When you reach Pua'a Ka'a State Wayside Park, be sure to stop even if just for a bathroom break because there aren't many opportunities for that until you reach Hana. This is also an area where you can find a waterfall or hike around a bit if you want. My advice is to not spend a ton of time there but instead drive a bit further to Nahiku Cove. It's an amazing, secluded place to watch the beauty (and power) of the ocean (but not a place to swim).

Once you make your way further east, you'll run into Wai'anapanapa State Park which is not to be missed! You can walk some nature trails, check out a cave, watch blowholes do their thing, but the magic here is Wai'anapanapa Black Sand Beach. The colors of the black sand, blue ocean, and green plant life are mindblowing.

Now, you didn't try to collect any Lava Rock & Sand Souvenirs did you? Pele frowns on that sort of thing. Moving along you'll finally hit the famous town of Hana. It's not very big but take some time to explore the place.

Stop in and take a look at the only real hotel here, the Travaasa Hotel Hana. There are a few food options in town as well so go eat with the locals before moving on. Get your food to go and head over to Hana Bay / Hana Beach Park to have a little oceanside picnic. If you're low on gas, the Chevron Hana is your only chance to tank up.

Continuing on clockwise (heading south and then west along the east/southern coast) you'll want to stop at Seven Sacred Pools / Ohe'o Gulch. The pools are amazing to see and only require a 1/4 mile or so hike to get to. Okay, so there aren't seven pools but that name sounds better so it stuck.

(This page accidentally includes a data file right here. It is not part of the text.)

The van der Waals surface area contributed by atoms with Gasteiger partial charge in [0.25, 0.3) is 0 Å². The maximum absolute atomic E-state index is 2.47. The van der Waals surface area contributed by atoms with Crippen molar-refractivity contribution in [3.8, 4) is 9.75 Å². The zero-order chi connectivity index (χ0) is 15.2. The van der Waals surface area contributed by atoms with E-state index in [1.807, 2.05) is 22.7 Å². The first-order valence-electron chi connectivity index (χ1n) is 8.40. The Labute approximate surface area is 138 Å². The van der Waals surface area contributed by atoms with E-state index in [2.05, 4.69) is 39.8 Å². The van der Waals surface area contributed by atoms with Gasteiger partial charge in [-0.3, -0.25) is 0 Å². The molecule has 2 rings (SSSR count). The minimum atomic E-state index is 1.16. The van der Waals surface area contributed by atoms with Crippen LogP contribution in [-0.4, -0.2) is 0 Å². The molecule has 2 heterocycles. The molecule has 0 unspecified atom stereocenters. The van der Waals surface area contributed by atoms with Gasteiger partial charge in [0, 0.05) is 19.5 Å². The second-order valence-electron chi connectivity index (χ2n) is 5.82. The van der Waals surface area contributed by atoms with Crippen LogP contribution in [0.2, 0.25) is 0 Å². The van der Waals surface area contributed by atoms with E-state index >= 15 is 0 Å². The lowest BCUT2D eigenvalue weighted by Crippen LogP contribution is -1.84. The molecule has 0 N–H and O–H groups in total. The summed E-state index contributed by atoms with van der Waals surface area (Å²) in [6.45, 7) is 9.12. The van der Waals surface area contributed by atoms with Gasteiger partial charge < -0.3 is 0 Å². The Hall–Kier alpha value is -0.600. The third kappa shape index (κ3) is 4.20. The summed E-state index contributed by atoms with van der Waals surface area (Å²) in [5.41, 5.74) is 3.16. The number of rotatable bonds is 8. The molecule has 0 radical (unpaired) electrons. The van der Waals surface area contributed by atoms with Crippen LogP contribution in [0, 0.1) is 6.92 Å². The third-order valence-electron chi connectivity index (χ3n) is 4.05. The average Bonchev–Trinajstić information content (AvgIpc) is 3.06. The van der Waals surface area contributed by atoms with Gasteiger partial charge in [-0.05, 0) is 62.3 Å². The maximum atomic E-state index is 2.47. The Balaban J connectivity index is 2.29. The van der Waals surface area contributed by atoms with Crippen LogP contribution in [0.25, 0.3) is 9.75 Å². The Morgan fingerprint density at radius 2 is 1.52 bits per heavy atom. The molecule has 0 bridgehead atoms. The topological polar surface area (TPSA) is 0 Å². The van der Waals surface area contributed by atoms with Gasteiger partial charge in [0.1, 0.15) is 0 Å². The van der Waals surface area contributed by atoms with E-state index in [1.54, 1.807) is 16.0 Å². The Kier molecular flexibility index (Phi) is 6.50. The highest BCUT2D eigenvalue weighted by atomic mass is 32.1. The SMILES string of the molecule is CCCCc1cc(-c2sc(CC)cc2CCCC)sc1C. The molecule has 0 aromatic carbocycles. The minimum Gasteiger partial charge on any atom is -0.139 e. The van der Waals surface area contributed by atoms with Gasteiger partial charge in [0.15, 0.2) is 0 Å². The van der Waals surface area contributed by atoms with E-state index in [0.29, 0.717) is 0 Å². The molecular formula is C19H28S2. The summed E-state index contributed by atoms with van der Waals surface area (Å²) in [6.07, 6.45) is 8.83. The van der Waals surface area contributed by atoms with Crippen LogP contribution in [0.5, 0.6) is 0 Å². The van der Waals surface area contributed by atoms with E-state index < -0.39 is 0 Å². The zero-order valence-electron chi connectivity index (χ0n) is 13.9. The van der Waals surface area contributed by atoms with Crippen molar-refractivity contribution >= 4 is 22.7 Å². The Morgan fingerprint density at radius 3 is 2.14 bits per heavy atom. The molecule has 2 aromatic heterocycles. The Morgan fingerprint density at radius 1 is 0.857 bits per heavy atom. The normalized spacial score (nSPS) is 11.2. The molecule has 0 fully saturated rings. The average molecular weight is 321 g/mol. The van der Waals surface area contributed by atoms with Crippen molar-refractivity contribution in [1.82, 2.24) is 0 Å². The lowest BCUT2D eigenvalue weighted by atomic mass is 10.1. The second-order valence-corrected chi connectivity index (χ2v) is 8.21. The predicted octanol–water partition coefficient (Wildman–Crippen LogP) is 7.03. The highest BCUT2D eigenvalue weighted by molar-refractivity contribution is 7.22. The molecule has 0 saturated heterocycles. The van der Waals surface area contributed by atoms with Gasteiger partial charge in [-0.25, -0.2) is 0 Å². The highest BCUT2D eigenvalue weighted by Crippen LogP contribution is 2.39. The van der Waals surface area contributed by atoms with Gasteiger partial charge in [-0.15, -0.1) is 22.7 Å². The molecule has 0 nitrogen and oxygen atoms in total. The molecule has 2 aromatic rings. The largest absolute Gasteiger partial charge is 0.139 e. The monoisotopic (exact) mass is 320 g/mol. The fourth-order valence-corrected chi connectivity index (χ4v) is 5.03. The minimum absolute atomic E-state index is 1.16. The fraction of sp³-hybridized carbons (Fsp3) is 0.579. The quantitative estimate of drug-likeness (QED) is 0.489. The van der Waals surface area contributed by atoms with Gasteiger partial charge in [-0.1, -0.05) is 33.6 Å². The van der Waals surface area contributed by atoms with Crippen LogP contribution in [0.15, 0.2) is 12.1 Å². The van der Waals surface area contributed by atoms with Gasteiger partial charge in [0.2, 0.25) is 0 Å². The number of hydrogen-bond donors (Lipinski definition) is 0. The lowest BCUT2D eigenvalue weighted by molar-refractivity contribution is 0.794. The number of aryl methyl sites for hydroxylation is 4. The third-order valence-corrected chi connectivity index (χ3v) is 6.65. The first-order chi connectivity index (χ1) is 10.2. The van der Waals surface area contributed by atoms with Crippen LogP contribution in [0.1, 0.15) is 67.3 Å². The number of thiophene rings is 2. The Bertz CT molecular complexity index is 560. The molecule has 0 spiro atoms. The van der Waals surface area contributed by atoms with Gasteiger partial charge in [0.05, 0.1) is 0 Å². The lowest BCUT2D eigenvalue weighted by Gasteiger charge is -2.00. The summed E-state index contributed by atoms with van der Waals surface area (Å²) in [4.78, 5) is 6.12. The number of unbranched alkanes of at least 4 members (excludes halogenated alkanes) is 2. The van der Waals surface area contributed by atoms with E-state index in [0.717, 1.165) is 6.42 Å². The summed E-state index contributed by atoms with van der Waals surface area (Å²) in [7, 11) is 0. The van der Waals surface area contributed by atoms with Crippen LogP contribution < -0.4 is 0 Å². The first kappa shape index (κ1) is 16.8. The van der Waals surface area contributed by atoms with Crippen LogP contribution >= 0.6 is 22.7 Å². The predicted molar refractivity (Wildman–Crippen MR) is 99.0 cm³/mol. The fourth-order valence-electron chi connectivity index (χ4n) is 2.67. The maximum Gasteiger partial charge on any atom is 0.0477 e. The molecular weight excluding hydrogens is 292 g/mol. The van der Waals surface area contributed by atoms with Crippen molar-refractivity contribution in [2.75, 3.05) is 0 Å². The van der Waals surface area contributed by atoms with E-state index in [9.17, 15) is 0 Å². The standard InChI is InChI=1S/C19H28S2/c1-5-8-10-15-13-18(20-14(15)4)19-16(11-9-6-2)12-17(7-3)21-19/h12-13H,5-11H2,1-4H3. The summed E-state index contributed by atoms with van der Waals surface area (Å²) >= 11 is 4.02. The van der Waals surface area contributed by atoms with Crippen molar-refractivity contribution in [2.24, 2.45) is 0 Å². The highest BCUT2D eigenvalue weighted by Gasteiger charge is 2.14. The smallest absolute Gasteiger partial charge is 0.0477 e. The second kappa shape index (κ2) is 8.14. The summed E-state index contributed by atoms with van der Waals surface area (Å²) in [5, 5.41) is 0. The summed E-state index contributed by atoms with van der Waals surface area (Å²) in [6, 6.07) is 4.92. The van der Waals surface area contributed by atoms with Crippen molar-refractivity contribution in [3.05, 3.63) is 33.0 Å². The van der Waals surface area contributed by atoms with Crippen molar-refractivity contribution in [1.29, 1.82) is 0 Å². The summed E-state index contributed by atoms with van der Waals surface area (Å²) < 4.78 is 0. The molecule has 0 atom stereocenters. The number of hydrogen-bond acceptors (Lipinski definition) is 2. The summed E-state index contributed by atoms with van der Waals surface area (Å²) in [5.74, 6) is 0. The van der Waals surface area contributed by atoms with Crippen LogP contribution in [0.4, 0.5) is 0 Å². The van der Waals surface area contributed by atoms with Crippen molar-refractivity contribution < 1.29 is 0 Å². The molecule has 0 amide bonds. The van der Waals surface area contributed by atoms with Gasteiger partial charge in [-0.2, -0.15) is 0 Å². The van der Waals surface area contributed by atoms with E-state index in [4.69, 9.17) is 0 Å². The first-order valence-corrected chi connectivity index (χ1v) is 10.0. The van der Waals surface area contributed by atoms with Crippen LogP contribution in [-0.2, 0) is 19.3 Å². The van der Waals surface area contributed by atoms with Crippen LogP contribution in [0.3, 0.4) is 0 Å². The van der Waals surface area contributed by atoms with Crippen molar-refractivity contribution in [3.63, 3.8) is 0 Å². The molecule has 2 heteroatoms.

The pools are all freshwater and people swim in them but just keep in mind that any freshwater pools and streams in Hawaii can contain Leptospirosis so swim at your own risk. A Flash Flood is also no joke so make sure you know what you're doing here and have a chat with the park ranger where you parked before heading down to keep things safe.

Not feeling the whole swimming thing? You can also enjoy a wonderful hike through the bamboo forest here. The point is, it's a must visit place if you've made it this far. This is nature at its finest.

If you want to continue further on your route you'll also be able to see Charles Lindbergh's Grave which is located at the Palapala Ho'omau Congregational Church. This is a graveyard so be respectful. By this point, you've seen enough of Maui's beauty to understand why Lindbergh (after being diagnosed with cancer) said "I would rather spend one day on Maui than 30 days in the hospital." I couldn't agree more.

This is now where you need to make a decision. Continuing clockwise (to the west) starts the beginning of some potentially terrible roads that may get you in trouble if things go bad. Turning back and heading east (counter-clockwise) is the only route I suggest. Either way, it's certain to be an adventure that you'll remember for years to come.

You've had a long day so why not head back to your hotel and grab some dinner along the way. Then soak the day away in your hotel's hot tub and enjoy a good night's rest.